One bit of data is stored in each cell by means of a latch. Referring to FIG. 1, which illustrates the reading and storage portions of a 2×2 memory circuit, each latch 10 is comprised of a cross-coupled pair of npn bipolar transistors 12 and 14. The collector of the transistors are connected to a constant voltage source VC by means of respective loads. For example, each load might comprise a resistor 16 or 18 as shown in FIG. 1. Alternatively, the loads could comprise diodes, pnp transistors or some combination of these elements, as conventionally employed in single port RAM cells. The collector of each transistor is also connected to the base of the other transistor, to provide the cross-coupled arrangement. The emitter of the two transistors are connected in common to a standby current source ISB by means of a standby current word line 19. The bit of data, i.e. binary one or zero, that is stored in the cell is determined by the relative states of conductivity of the cross-coupled transistors 12 and 14.
A read port for accessing the information stored in the latch is comprised of a pair of npn transistors 20 and 22 whose bases are respectively connected to the collectors of the crosscoupled transistors 12, 14 in the latch. The collectors of these transistors 20, 22 are respectively connected to two bit lines 24 and 26 associated with the read port. A word line 28 for the read port is connected to the emitters of the read port transistors 20 and 22. Each pair of bit lines 24 and 26 is connected to a respective sense amplifier 30.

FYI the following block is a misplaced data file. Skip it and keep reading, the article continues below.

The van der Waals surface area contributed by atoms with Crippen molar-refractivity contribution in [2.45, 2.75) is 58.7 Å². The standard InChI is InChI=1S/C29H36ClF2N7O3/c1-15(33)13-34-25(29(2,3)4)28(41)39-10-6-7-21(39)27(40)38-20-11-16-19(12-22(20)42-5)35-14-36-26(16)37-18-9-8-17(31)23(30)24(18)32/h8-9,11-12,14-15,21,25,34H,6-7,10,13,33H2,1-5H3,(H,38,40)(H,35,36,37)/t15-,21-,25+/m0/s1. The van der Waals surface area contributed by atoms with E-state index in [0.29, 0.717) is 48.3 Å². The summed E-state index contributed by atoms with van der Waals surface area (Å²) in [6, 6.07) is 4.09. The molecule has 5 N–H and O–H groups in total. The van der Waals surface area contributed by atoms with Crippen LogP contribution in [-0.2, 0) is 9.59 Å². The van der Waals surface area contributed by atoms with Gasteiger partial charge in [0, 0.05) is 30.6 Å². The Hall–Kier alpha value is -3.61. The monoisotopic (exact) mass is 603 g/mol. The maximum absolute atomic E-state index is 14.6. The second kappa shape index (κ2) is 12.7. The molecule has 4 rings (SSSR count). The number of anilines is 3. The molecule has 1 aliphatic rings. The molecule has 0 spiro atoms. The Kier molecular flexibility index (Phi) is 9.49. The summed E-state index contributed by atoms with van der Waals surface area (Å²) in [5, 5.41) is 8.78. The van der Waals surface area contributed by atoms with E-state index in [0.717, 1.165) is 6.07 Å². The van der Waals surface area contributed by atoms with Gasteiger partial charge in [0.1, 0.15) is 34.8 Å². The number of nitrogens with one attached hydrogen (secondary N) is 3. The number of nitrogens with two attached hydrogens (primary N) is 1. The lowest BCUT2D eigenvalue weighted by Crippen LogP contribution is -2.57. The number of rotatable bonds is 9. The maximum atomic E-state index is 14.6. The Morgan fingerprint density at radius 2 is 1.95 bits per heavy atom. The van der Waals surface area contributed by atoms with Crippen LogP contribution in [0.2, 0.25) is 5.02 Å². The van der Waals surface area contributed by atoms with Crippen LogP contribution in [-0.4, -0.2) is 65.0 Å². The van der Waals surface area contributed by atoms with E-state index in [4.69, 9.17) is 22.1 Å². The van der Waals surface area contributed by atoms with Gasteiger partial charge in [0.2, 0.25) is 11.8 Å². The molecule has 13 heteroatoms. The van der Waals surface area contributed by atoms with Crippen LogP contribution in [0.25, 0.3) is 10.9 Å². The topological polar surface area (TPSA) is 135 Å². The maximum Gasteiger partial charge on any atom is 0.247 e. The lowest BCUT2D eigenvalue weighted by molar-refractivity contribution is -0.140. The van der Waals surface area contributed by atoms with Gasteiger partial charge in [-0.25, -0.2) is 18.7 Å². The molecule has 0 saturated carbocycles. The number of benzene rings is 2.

In operation, the non-selected word lines of the various cells normally conduct a very low current, causing them to be held in a high voltage state. Consequently, very little current flows through the read port transistors 20 and 22. When it is desired to read the information stored in a row of the memory, the word line 28 for that row conducts a read current IR under the control of a 1-of-N current steering decoder 31, thereby rendering the read port transistors 20 and 22 for that row conductive. The sensing amplifiers 30 detect the differential presence of the read currents on their associated pairs of bit lines 24 and 26 to determine the binary value of the data stored in the respective addressed cells.
Referring now to FIG. 2, a write port for each cell is illustrated. Each write port comprises a pair of transistors 32 and 34 whose collectors are respectively connected to the collectors of the cross-coupled transistors 12 and 14 in the latch. The bases of the write port transistors are connected to respective bit lines 36 and 38 for the write port. The emitters of the transistors are connected in common to a word line 40.